Saturday, July 21, 2007

Let's hear it for libraries!

by Kathryn Miller Haines

Anyone out there? Oh, you’re all reading the book to the left, aren’t you?

Sounds like the perfect time to talk about a forbidden subject for a published writer. Ready for it?

I love libraries.

Yes, those places where people go to get books they don’t actually pay for. I’m surrounded by them at my day job (literally, since I work in one) and I’m a great devotee of the system. In fact, we even have a family member who started a library. My stepmother, Nancy, took her inheritance and instead of blowing it on fast cars and loose men (my father notwithstanding), created a library in Marion, Iowa. Her philanthropy rose out of her gratitude for the libraries she took her kids too when she was a poor single mother. While I didn’t know her then, I was also one of those kids, being taken by my own wonderful mother to our public library on hot Saturday afternoons where I’d eagerly peruse the stacks for the next great read to get me through the weekend.

Recently there was an article about how unfeasible libraries would be if someone were to propose the idea of a lending library in today’s political and business climate. It’s a mortifying thought that the system that Andrew Carnegie popularized by offering to create a library for any city that had a building that could be used for that purpose would be eradicated because our present culture doesn’t see the need for enterprises that are for people, not for profit.

It’s an easy idea to fall prey to. When I learned that a certain library had twenty holds on my book, my first reaction wasn’t, “Wow! People want to read my book!” but “Loosen the purse strings and buy your own damn copy, ya cheap skate.”

Fortunately, I got over myself two minutes later.

Part of the reason why I wanted to write this post was because I feel increasing shame admitting I am an active library user. There seems to be an assumption that if you're checking out books from libraries, you're not buying them and if you're not buying them, you're not supporting fellow writers and if you're not supporting fellow writers, why the heck should they support you?

Whew. I got tired typing that.

I’m a fast reader and so it makes sense good fiscal sense for me to check out things from a library. If I really want to read something, or it it’s by an author I know, I buy it because there’s one thing libraries don’t do well: creating ready access to new books (the supply never meets the demand, which is why we all bought our copies of Harry Potter and the Deathly Hollows, right?).

For me, the library is the ultimate bookstore, only I get to take the books home to test drive. If I read something I like, I buy it for my sister, whose own village library in England is the size of of a drive-up photomat, or for my mother who's accumulated so many fines at public libraries in the state of Texas that legend has it an alarm will sound if she steps foot in one. And let's face it, when your writing requires a lot of research, you could quickly go broke buying obscure books like this gem that I'm currently pouring over.

So let’s hear it for libraries!

6 comments:

Gina said...

Hurray for libraries!

One of the great disappointments of my youth was when I realized that I'd never be able to read all the books in the Carnegie library. I've taken out hundreds of books over the years and barely made a dent.

Libraries are wonderful places to get those obscure books you'd never buy, or for those times in life when you can't afford to buy books. It's great just to be somewhere surrounded by books that you can look at without feeling pressured to buy (sorry, Mary Alice). As a former library worker myself (see my 1-13-07 blog), I also have to say that libraries are interesting places in which to work. Enjoy, Kathryn!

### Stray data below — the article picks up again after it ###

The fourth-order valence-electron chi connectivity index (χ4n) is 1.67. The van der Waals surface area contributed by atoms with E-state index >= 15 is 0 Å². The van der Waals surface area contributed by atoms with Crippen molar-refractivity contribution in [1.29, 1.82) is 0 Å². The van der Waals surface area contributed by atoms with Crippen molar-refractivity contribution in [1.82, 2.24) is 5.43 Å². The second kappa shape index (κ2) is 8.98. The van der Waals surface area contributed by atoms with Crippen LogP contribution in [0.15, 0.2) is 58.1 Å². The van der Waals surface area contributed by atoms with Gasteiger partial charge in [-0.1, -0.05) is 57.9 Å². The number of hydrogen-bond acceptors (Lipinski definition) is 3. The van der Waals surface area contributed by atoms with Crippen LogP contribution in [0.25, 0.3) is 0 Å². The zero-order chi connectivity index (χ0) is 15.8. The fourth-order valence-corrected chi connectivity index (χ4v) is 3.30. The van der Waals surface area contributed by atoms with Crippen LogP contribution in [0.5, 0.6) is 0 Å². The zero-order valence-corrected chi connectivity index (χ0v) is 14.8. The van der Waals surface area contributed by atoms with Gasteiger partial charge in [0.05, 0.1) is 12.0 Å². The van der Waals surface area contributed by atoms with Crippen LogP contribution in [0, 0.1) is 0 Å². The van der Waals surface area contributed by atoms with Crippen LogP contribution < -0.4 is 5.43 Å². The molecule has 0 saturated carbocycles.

Tory said...

I love the feel of libraries. All that knowledge sitting there on the shelves!

I think it's not only the collectivism of libraries that doesn't fit with our times. I think our society tends to expect instant gratification, and libraries take time and energy to explore.

Joyce said...

I, too, love libraries. And bookstores. My first "real" job was as a clerk at the West End branch of the Carnegie Library and if I close my eyes, I can still remember the smell.

One of my favorite duties was repairing books--re-gluing the bindings and mending torn pages. To this day, I'm always tempted to do that myself when I check out a book that's "broken."

I love really old books, too. The first thing I look for at a flea market are old books (I started a collection of the early Nancy Drew books).

Cathy said...

Libraries do fulfull a need and keep the clutter down at home, although supporting our fellow writers is a priority, too. And think of all the trees we'll be saving.

I have to admit, bookstores have a different energy than libraries, a more shiny, exciting zing to them. Have I redeemed myself?

Nancy said...

Hey, hey, hold it! Libraries definitley serve a useful purpose for writers! Having my books in libraries helps spread that all-important word of mouth. And libraries buy an incredible number of my books. I don't resent any reader who picks up my books at the library. And reviews of my books in librarian-aimed publications like Library Journal further helps get my name in front of readers. As long as people are reading my stuff, I'm happy. Of course, I'm also hoping readers love my books so much that they rush out and buy a copy for themselves eventually, but until then, I'm happy my books are in circulation

spyscribbler said...

The people who poo-pah libraries, borrowing books, and giving them away, drive me crazy with guilt.

I spend every cent I can, plus a whole lot I shouldn't spend, buying books. I can't do more than that. I can't! I wish I could.